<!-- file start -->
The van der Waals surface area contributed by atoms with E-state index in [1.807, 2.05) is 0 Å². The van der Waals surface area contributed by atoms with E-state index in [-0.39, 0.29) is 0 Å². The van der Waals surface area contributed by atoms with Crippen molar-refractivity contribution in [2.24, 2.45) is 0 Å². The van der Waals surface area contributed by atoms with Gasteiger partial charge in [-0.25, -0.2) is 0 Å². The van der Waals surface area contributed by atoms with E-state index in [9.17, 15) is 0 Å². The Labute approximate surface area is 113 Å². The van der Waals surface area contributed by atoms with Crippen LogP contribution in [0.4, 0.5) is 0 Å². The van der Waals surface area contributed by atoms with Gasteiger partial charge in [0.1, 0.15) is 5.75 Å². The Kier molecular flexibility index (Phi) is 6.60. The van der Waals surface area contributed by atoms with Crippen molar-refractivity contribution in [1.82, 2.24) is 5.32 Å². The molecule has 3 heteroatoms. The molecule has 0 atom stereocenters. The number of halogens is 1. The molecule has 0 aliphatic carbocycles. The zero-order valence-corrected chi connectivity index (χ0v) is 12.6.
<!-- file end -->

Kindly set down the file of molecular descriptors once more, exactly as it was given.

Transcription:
The van der Waals surface area contributed by atoms with E-state index in [1.807, 2.05) is 0 Å². The van der Waals surface area contributed by atoms with E-state index in [-0.39, 0.29) is 0 Å². The van der Waals surface area contributed by atoms with Crippen molar-refractivity contribution in [2.24, 2.45) is 0 Å². The van der Waals surface area contributed by atoms with Gasteiger partial charge in [-0.25, -0.2) is 0 Å². The van der Waals surface area contributed by atoms with E-state index in [9.17, 15) is 0 Å². The Labute approximate surface area is 113 Å². The van der Waals surface area contributed by atoms with Crippen LogP contribution in [0.4, 0.5) is 0 Å². The van der Waals surface area contributed by atoms with Gasteiger partial charge in [0.1, 0.15) is 5.75 Å². The Kier molecular flexibility index (Phi) is 6.60. The van der Waals surface area contributed by atoms with Crippen molar-refractivity contribution in [1.82, 2.24) is 5.32 Å². The molecule has 3 heteroatoms. The molecule has 0 atom stereocenters. The number of halogens is 1. The molecule has 0 aliphatic carbocycles. The zero-order valence-corrected chi connectivity index (χ0v) is 12.6.